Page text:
Pappy’s Air War Ends

Today in History, January 3, 1944:

Moments after he became the top fighter ace in the Pacific Theater by shooting down his 26th enemy plane, USMC Major Gregory “Pappy” Boyington was himself shot down over the Japanese base of Rabaul.

He would be captured by the Japanese and held prisoner, brutally treated until rescued from a Japanese prisoner of war camp.

Boyington had been one of the American servicemen to resign their commissions to serve in the AVG, the American Volunteer Group, or “Flying Tigers” in China prior to America’s entry into the war. After Pearl Harbor he rejoined the Marines and fought in the Pacific.

Boyington was a Medal of Honor recipient. A warrior. And a drunk. In his good will tours after the war, he stated bluntly, “Show me a hero, and I’ll show you a bum.”

“Show Me a Hero…”

Today in History, January 3, 1944:

Moments after he became the top fighter ace in the Pacific Theater by shooting down his 26th enemy plane, USMC Major Gregory “Pappy” Boyington was himself shot down over the Japanese base of Rabaul.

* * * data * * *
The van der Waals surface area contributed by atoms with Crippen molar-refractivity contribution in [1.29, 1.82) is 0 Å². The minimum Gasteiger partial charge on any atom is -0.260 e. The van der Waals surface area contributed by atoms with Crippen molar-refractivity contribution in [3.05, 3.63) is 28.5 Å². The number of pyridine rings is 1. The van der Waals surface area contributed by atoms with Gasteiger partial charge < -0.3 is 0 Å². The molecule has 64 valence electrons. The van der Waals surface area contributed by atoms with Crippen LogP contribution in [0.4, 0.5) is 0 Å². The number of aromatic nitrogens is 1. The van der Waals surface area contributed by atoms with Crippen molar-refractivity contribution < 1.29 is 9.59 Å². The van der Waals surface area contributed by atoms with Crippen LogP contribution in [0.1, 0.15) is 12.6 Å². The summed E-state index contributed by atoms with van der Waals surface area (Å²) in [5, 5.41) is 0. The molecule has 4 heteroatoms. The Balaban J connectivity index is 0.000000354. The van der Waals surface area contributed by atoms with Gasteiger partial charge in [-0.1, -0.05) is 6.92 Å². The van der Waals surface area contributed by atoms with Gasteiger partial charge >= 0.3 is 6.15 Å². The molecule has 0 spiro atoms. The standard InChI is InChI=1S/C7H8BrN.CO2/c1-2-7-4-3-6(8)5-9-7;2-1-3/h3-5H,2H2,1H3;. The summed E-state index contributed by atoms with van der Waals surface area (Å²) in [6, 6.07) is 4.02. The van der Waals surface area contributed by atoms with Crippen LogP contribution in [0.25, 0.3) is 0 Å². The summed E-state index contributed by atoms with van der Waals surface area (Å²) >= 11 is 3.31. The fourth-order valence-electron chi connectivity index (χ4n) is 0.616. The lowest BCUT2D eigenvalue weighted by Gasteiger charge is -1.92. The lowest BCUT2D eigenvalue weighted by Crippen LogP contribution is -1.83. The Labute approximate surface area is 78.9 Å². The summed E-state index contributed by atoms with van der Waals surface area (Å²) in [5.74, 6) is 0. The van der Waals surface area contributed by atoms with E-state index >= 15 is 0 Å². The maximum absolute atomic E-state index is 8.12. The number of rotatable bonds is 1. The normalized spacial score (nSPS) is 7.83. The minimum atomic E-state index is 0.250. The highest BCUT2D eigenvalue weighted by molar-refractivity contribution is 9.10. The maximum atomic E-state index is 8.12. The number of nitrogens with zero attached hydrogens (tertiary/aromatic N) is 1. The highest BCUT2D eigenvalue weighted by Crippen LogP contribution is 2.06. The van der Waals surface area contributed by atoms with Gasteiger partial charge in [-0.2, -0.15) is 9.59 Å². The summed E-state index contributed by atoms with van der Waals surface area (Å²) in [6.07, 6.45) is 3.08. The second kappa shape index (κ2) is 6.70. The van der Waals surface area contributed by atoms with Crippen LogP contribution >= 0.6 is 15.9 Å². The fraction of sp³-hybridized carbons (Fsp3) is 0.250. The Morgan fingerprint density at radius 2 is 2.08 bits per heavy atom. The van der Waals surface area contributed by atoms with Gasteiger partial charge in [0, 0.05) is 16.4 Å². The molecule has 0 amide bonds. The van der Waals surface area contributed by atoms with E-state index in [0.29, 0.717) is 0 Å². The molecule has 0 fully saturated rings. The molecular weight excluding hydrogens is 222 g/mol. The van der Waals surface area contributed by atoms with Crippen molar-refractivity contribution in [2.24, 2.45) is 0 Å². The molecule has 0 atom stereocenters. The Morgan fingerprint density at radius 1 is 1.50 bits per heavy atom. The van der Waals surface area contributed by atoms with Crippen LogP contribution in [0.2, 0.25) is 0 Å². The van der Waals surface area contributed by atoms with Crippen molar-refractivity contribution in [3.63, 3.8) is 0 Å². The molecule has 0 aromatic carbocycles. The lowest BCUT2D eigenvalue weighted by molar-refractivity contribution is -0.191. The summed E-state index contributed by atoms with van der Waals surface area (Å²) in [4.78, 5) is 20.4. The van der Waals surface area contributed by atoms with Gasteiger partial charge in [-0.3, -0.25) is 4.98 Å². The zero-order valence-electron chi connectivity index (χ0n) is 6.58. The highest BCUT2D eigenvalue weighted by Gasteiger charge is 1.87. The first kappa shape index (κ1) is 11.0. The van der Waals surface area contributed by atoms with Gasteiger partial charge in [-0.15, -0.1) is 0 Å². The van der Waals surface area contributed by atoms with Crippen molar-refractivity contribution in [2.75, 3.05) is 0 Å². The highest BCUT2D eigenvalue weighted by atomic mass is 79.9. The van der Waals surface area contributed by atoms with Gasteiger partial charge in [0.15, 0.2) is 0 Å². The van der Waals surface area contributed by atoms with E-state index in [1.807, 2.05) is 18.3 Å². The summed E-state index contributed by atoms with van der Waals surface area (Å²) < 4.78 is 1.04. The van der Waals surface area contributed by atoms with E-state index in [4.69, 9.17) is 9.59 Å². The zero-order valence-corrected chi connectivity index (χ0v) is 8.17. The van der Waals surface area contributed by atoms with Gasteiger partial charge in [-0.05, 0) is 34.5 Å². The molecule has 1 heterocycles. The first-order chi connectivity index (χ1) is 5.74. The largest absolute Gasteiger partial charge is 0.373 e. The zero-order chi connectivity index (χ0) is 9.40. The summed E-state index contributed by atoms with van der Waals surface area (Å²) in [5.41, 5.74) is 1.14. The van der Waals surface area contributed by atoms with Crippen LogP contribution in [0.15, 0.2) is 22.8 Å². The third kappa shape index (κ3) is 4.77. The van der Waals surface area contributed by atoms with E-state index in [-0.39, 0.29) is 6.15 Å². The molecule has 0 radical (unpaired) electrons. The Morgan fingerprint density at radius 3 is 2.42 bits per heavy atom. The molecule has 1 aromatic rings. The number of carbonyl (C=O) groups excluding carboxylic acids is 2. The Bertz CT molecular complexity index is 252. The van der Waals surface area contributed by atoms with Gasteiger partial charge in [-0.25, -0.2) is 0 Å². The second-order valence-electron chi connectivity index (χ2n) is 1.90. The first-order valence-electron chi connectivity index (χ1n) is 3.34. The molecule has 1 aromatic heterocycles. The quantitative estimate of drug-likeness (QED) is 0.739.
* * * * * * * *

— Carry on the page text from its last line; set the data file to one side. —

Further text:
He would be captured by the Japanese and held prisoner, brutally treated until rescued from a Japanese prisoner of war camp.

Boyington had been one of the American servicemen to resign their commissions to serve in the AVG, the American Volunteer Group, or “Flying Tigers” in China prior to America’s entry into the war. After Pearl Harbor he rejoined the Marines and fought in the Pacific. Boyington was a Medal of Honor recipient. A warrior. And a drunk. In his good will tours after the war, he stated bluntly, “Show me a hero, and I’ll show you a bum.”